So you have ADS-B installed in time for the mandate that took effect Jan. 1, 2020, requiring ADS-B Out in certain controlled airspace. But are you sure it’s working properly?
The mandate requires aircraft owners to use equipment meeting the requirements of FAR Part 91.225 and 91.227 when flying in what the FAA is calling “rule airspace.”
The technical requirements that establish the performance requirements for ADS-B equipment were finalized by the FAA in 2011.
In 2018, the FAA developed “Exemption 12555,” which addresses performance requirements of some GPS receivers used to support ADS-B equipment.
Unfortunately, for some aircraft owners, the performance of their GPS receivers falls below the requirement stated in the rule.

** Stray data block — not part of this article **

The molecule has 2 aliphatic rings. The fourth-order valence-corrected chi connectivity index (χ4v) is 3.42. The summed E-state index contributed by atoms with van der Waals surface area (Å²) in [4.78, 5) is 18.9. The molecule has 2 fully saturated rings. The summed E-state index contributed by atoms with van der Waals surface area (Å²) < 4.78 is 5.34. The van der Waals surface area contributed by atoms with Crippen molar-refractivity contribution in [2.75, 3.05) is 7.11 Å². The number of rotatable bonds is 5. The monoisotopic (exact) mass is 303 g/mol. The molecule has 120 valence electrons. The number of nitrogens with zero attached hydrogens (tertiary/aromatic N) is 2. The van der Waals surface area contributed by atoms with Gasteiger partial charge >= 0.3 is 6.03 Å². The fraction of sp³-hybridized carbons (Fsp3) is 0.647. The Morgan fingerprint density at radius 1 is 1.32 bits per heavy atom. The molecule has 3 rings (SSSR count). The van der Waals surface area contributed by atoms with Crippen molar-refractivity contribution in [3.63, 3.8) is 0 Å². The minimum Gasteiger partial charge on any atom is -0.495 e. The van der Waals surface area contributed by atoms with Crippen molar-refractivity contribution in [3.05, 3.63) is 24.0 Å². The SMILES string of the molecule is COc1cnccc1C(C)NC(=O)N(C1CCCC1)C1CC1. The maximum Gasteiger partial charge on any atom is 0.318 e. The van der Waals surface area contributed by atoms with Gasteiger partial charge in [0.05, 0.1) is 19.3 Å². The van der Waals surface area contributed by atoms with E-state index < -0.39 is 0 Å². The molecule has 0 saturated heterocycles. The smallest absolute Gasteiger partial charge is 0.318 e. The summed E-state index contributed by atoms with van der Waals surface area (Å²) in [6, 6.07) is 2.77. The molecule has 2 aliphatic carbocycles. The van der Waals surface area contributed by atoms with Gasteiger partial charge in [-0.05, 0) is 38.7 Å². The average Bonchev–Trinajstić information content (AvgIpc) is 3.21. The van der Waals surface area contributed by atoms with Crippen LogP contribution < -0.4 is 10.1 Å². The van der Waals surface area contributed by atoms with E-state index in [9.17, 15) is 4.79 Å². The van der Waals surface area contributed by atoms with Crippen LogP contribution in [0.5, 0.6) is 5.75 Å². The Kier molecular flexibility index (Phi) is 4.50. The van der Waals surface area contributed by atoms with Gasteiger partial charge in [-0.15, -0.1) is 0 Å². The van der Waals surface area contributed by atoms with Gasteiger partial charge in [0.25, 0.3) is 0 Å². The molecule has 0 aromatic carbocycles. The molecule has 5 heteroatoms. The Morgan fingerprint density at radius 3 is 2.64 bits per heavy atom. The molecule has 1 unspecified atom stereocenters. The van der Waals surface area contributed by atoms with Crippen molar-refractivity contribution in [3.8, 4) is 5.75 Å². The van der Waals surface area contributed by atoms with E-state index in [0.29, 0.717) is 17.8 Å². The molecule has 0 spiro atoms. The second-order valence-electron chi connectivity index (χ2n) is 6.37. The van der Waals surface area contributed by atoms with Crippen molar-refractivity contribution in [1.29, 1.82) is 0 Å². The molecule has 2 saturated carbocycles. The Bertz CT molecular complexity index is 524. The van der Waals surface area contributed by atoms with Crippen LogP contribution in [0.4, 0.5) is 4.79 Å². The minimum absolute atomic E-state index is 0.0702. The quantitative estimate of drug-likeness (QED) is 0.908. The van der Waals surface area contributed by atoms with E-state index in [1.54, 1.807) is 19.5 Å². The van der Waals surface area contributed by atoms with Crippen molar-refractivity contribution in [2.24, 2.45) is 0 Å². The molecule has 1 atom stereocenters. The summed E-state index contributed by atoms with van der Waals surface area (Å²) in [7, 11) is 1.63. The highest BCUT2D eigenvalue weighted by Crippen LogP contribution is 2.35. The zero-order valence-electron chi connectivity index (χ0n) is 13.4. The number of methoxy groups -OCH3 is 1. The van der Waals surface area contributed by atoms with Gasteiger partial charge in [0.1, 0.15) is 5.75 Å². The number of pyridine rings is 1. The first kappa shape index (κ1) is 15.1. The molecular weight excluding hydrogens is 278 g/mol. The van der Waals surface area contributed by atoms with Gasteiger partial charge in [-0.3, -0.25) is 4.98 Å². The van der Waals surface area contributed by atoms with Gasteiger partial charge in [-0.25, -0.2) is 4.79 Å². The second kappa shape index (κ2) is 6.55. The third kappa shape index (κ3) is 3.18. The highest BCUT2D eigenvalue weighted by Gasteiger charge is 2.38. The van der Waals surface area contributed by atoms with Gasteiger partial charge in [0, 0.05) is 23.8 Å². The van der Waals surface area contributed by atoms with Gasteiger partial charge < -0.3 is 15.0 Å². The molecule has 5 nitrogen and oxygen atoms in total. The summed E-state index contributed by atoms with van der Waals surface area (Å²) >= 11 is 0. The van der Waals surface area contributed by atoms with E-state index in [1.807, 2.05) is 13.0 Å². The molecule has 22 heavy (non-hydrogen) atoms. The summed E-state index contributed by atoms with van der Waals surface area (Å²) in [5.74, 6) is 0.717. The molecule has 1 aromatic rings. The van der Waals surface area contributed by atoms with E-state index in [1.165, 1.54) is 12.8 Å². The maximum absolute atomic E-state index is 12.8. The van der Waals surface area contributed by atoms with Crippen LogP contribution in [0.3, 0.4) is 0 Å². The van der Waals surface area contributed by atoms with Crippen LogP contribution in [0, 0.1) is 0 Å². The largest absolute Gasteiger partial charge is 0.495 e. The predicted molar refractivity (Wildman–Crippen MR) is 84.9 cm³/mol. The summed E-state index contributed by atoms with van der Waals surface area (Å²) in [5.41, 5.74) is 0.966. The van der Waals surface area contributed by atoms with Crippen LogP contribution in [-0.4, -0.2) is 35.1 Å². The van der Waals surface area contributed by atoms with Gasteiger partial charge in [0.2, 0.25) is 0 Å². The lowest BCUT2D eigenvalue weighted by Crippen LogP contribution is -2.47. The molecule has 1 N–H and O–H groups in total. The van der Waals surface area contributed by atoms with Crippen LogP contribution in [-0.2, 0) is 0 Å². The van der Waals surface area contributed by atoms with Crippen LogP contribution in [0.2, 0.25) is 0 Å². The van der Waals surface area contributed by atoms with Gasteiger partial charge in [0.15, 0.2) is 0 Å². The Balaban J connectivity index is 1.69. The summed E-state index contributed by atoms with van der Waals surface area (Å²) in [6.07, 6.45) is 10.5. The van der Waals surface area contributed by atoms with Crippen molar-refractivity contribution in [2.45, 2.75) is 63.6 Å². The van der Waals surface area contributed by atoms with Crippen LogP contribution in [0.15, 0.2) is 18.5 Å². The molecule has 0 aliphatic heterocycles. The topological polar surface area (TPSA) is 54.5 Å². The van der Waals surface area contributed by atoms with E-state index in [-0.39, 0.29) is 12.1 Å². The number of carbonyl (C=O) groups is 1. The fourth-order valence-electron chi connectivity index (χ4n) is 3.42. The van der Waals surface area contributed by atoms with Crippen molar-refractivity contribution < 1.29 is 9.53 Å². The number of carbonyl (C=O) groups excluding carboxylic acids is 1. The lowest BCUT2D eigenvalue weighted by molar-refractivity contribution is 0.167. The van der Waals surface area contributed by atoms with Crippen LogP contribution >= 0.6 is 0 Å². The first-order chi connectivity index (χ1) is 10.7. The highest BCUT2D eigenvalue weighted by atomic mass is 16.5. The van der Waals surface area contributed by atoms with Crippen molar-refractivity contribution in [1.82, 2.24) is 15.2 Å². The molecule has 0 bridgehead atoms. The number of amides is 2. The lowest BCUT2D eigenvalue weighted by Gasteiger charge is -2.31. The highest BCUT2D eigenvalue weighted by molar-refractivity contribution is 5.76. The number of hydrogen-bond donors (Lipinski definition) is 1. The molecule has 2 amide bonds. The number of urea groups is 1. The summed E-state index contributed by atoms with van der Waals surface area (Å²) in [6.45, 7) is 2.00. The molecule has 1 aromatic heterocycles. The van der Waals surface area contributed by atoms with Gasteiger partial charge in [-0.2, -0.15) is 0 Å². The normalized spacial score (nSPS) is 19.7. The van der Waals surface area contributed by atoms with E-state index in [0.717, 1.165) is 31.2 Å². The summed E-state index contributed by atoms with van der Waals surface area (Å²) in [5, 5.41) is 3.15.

The good news? The FAA is allowing continued use of this GPS equipment to meet the rule requirements when backup FAA surveillance is available, according to officials with the National Business Aviation Association.
This exemption, which expires on Dec. 31, 2024, “is not a time extension for compliance with the ADS-B rule for aircraft, nor a general relaxation of the rule performance requirements,” NBAA officials advise.
“In other words, this exemption does not extend the compliance date for ADS-B transponder equipment meeting current standards,” they explain.
A small number of aircraft with pre-2011 ADS-B equipment — or “Version 1” — will need to use the FAA’s ADS-B Deviation Authorization Preflight Tool (ADAPT) to seek permission on a flight-by-flight basis to operate in rule airspace.
This resource is also available for aircraft owners who haven’t had a chance to equip yet — or who don’t plan to, but want to make a flight requiring they enter rule airspace.